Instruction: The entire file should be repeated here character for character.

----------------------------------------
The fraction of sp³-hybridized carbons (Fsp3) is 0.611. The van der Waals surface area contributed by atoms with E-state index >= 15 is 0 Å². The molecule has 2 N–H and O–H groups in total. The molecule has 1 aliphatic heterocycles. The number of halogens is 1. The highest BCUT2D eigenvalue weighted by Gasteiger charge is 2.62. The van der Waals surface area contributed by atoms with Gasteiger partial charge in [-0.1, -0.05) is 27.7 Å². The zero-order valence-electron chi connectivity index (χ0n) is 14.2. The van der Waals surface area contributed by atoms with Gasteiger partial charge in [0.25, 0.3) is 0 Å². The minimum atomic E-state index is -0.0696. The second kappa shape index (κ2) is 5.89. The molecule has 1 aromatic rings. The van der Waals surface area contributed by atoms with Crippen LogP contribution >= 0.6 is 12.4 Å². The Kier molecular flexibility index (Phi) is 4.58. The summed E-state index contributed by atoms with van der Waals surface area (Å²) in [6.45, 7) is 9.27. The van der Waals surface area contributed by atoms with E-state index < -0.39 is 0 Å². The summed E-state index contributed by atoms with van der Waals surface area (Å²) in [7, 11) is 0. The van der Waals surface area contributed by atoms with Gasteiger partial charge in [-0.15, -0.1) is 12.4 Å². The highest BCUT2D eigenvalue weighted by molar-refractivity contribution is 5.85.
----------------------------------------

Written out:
The fraction of sp³-hybridized carbons (Fsp3) is 0.611. The van der Waals surface area contributed by atoms with E-state index >= 15 is 0 Å². The molecule has 2 N–H and O–H groups in total. The molecule has 1 aliphatic heterocycles. The number of halogens is 1. The highest BCUT2D eigenvalue weighted by Gasteiger charge is 2.62. The van der Waals surface area contributed by atoms with Gasteiger partial charge in [-0.1, -0.05) is 27.7 Å². The zero-order valence-electron chi connectivity index (χ0n) is 14.2. The van der Waals surface area contributed by atoms with Gasteiger partial charge in [0.25, 0.3) is 0 Å². The minimum atomic E-state index is -0.0696. The second kappa shape index (κ2) is 5.89. The molecule has 1 aromatic rings. The van der Waals surface area contributed by atoms with Crippen LogP contribution >= 0.6 is 12.4 Å². The Kier molecular flexibility index (Phi) is 4.58. The summed E-state index contributed by atoms with van der Waals surface area (Å²) in [6.45, 7) is 9.27. The van der Waals surface area contributed by atoms with E-state index < -0.39 is 0 Å². The summed E-state index contributed by atoms with van der Waals surface area (Å²) in [7, 11) is 0. The van der Waals surface area contributed by atoms with Gasteiger partial charge in [-0.15, -0.1) is 12.4 Å². The highest BCUT2D eigenvalue weighted by molar-refractivity contribution is 5.85.